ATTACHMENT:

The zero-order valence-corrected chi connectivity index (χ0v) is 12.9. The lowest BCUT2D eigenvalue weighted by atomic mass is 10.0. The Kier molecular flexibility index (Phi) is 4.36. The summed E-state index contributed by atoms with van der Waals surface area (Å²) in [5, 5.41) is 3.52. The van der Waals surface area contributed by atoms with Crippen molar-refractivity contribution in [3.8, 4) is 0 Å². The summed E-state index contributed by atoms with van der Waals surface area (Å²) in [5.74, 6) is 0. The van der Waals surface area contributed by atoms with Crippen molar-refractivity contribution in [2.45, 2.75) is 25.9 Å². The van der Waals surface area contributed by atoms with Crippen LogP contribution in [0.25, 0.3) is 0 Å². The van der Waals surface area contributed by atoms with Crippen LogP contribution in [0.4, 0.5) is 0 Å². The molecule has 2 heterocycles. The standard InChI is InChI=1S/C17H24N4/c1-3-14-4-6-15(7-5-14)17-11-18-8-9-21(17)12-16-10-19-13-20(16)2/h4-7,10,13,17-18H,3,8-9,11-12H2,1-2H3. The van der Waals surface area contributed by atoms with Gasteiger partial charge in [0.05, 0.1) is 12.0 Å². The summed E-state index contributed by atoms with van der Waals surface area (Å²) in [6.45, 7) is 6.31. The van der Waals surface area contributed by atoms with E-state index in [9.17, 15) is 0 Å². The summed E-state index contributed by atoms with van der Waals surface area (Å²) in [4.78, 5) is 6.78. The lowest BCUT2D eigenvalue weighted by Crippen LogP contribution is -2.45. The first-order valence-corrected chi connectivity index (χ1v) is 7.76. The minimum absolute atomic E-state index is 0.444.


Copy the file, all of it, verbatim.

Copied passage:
The zero-order valence-corrected chi connectivity index (χ0v) is 12.9. The lowest BCUT2D eigenvalue weighted by atomic mass is 10.0. The Kier molecular flexibility index (Phi) is 4.36. The summed E-state index contributed by atoms with van der Waals surface area (Å²) in [5, 5.41) is 3.52. The van der Waals surface area contributed by atoms with Crippen molar-refractivity contribution in [3.8, 4) is 0 Å². The summed E-state index contributed by atoms with van der Waals surface area (Å²) in [5.74, 6) is 0. The van der Waals surface area contributed by atoms with Crippen molar-refractivity contribution in [2.45, 2.75) is 25.9 Å². The van der Waals surface area contributed by atoms with Crippen LogP contribution in [0.25, 0.3) is 0 Å². The van der Waals surface area contributed by atoms with Crippen LogP contribution in [0.4, 0.5) is 0 Å². The molecule has 2 heterocycles. The standard InChI is InChI=1S/C17H24N4/c1-3-14-4-6-15(7-5-14)17-11-18-8-9-21(17)12-16-10-19-13-20(16)2/h4-7,10,13,17-18H,3,8-9,11-12H2,1-2H3. The van der Waals surface area contributed by atoms with Gasteiger partial charge in [0.05, 0.1) is 12.0 Å². The summed E-state index contributed by atoms with van der Waals surface area (Å²) in [6.45, 7) is 6.31. The van der Waals surface area contributed by atoms with E-state index in [9.17, 15) is 0 Å². The summed E-state index contributed by atoms with van der Waals surface area (Å²) in [4.78, 5) is 6.78. The lowest BCUT2D eigenvalue weighted by Crippen LogP contribution is -2.45. The first-order valence-corrected chi connectivity index (χ1v) is 7.76. The minimum absolute atomic E-state index is 0.444.